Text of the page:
That’s amazing! How did you do it?

The 3D printer company Prusa has an online forum, and that’s where we got the first mask design we used. Using the Ender 3 Pro printer, each mask took about 6 hours. We hoped to get that time down, so we started looking for new designs, new STL files.

The acronyms are really flying now, Lillian. Can you explain to a newbie what STL files are?

Sure! STL stands for “Standard Tessellation Language”. The main purpose of the STL file format is to encode the surface geometry of a 3D object. It encodes this information using a simple concept called “tessellation.”

So STL is a file format that can be ‘read’ by 3D printers?

Yes. Once you have a STL file, it’s ready to be sliced using a 3D printer specific slicer. Every different type of auto CADing software generates the same STL file.

And you found another STL file eventually, one that was faster to print?

Yes, we looked online and found a viable STL file that met two important criteria: it produced good, sturdy masks, with a fast print time. It took the Ender 3 Pro 2 hours to print the new design, and  the Voxel printer did it in about 1 hour. The Voxel was faster because it printed at a higher rate. 

How did your experience in the QC Makerspace help you to get this project done?

The Makerspace allowed me to gain experience using a printer before I had one of my own. 

What is the Makerspace doing to support students now? 

Currently, Head of Makerspace Nick Normal and I are working towards having a fleshed out LibGuide for everything pertaining to the Makerspace. With this guide, students who want to come in and work on something will arrive with the knowledge they need to use whatever machine they want to.

What do you think the role of the Makerspace will be when students can return to campus?

I think the Makerspace will have a similar role as last year, where students can go through orientation and then gain access to basically make anything they want. The students just have to be willing to do the research and put in the time to learn to use the machines they’re interested in.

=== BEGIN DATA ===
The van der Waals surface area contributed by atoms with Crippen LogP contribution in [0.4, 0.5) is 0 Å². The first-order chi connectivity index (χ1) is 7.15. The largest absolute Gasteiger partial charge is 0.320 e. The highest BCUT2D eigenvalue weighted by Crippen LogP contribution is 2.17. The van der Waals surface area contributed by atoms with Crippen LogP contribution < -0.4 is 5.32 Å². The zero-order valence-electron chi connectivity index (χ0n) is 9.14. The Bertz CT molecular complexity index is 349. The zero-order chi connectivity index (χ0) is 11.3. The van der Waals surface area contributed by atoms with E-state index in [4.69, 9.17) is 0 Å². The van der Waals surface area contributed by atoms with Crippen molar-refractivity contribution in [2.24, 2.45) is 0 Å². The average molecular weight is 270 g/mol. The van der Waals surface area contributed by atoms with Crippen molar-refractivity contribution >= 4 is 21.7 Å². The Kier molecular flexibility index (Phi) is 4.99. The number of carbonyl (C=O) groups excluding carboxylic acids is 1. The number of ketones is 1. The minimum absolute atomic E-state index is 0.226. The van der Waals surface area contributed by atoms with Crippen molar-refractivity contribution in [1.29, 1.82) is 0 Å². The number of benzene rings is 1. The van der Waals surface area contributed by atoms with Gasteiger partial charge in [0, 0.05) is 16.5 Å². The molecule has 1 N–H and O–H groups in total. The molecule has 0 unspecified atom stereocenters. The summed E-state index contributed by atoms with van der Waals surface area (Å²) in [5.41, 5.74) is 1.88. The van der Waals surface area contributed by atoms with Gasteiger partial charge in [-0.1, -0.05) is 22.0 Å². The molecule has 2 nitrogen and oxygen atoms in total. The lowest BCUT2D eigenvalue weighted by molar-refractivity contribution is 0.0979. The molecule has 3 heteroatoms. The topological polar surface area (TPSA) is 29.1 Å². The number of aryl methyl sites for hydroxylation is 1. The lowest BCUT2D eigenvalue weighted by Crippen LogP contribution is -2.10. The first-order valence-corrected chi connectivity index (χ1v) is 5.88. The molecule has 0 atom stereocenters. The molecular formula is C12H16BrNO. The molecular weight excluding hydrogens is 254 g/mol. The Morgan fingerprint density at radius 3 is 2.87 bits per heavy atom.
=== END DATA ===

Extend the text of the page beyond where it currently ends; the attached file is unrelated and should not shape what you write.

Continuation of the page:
Are there resources you’d recommend for other makers who are interested in supporting our health care workers? 

3D Universe has a lot of new posts with tutorials on how to make different kinds of face masks. They have public STL files you may download and use, like this one: https://3duniverse.org/2020/04/16/crowd-sourced-3d-printed-ppe-introducing-the-becmv1-buffalo-e-nable-crisis-mask/

Some other good sources for STL files are https://grabcad.com/ and https://www.thingiverse.com/

Besides PPE, what other maker projects are you working on now? 

We are designing and planning on building “Fish and the Furious”. It will be a fish tank planted on a chassis with wheels equipped with distance sensors and a camera. The camera will detect where the fish is inside the tank and relative the center of the tank, it will determine which way the tank will drive. This will essentially allow the fish to travel in a room autonomously!

There will be sensors all around the tank allowing it to safely travel and not drive into a wall or into a person. We will be using Raspberry PI, Arduinos, OpenCV, Ultrasonic sensors, Motors, a lot of servos, and a lot of other technologies. Our slogan is “Giving the fish the freedom to travel on land”

That’s awesome! I have one last question for you: how do you think students can benefit from getting involved with the Makerspace when campus reopens? What’s unique about it compared to learning in regular classes?

I think students can benefit from getting involved because by picking up the knowledge obtained from learning how to create things, they learn how to come up with creative ways to solve problems. It’s unique because unlike regular classes, it’s a hands-on way of learning. 





Makerspace: ‘Busy’ is Our Middle Name!

The QC Makerspace is off to a roaring start this semester. The Makerspace is part of a 5 year, multimillion dollar grant from the National Science Foundation to incorporate its project-based learning into QC’s STEM classes, in order to improve undergraduate interest and retention in STEM programs. Congratulations to Head of Makerspace Nick Normal and his co-recipients!

The Makerspace also has a new team member, Student Aide Piphat “Filmy” Cheng. Filmy is in his final year studying graduate- level Photonics (Applied Physics), and is also a remarkable photographer.

All of us at the library welcome Filmy, and look forward to a great semester of new projects and events in the Makerspace. Stop by Rosenthal 101 and learn more!